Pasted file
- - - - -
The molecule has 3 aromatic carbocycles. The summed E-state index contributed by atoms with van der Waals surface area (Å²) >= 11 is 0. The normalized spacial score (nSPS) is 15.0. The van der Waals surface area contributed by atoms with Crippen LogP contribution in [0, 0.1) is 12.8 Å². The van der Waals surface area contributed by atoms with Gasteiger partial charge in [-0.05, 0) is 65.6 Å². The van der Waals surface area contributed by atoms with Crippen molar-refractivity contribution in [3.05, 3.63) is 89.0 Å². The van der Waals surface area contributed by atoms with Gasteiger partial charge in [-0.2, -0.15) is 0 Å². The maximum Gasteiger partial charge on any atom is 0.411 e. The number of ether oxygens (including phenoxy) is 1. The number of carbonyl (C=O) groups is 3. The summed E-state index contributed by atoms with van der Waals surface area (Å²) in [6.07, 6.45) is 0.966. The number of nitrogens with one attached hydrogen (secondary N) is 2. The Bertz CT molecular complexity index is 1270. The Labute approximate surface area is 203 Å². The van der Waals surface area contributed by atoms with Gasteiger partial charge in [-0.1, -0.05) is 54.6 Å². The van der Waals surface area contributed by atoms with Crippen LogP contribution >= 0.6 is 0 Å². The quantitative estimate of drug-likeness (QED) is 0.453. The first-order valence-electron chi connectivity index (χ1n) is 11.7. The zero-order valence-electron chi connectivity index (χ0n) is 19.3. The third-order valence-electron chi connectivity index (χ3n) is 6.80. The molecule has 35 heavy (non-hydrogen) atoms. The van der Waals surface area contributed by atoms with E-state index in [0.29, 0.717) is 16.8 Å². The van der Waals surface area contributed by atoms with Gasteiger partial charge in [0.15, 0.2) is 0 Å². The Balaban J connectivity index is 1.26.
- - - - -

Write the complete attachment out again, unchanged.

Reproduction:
The molecule has 3 aromatic carbocycles. The summed E-state index contributed by atoms with van der Waals surface area (Å²) >= 11 is 0. The normalized spacial score (nSPS) is 15.0. The van der Waals surface area contributed by atoms with Crippen LogP contribution in [0, 0.1) is 12.8 Å². The van der Waals surface area contributed by atoms with Gasteiger partial charge in [-0.05, 0) is 65.6 Å². The van der Waals surface area contributed by atoms with Crippen molar-refractivity contribution in [3.05, 3.63) is 89.0 Å². The van der Waals surface area contributed by atoms with Gasteiger partial charge in [-0.2, -0.15) is 0 Å². The maximum Gasteiger partial charge on any atom is 0.411 e. The number of ether oxygens (including phenoxy) is 1. The number of carbonyl (C=O) groups is 3. The summed E-state index contributed by atoms with van der Waals surface area (Å²) in [6.07, 6.45) is 0.966. The number of nitrogens with one attached hydrogen (secondary N) is 2. The Bertz CT molecular complexity index is 1270. The Labute approximate surface area is 203 Å². The van der Waals surface area contributed by atoms with Gasteiger partial charge in [-0.1, -0.05) is 54.6 Å². The van der Waals surface area contributed by atoms with Crippen LogP contribution >= 0.6 is 0 Å². The quantitative estimate of drug-likeness (QED) is 0.453. The first-order valence-electron chi connectivity index (χ1n) is 11.7. The zero-order valence-electron chi connectivity index (χ0n) is 19.3. The third-order valence-electron chi connectivity index (χ3n) is 6.80. The molecule has 35 heavy (non-hydrogen) atoms. The van der Waals surface area contributed by atoms with E-state index in [0.29, 0.717) is 16.8 Å². The van der Waals surface area contributed by atoms with Gasteiger partial charge in [0.15, 0.2) is 0 Å². The Balaban J connectivity index is 1.26.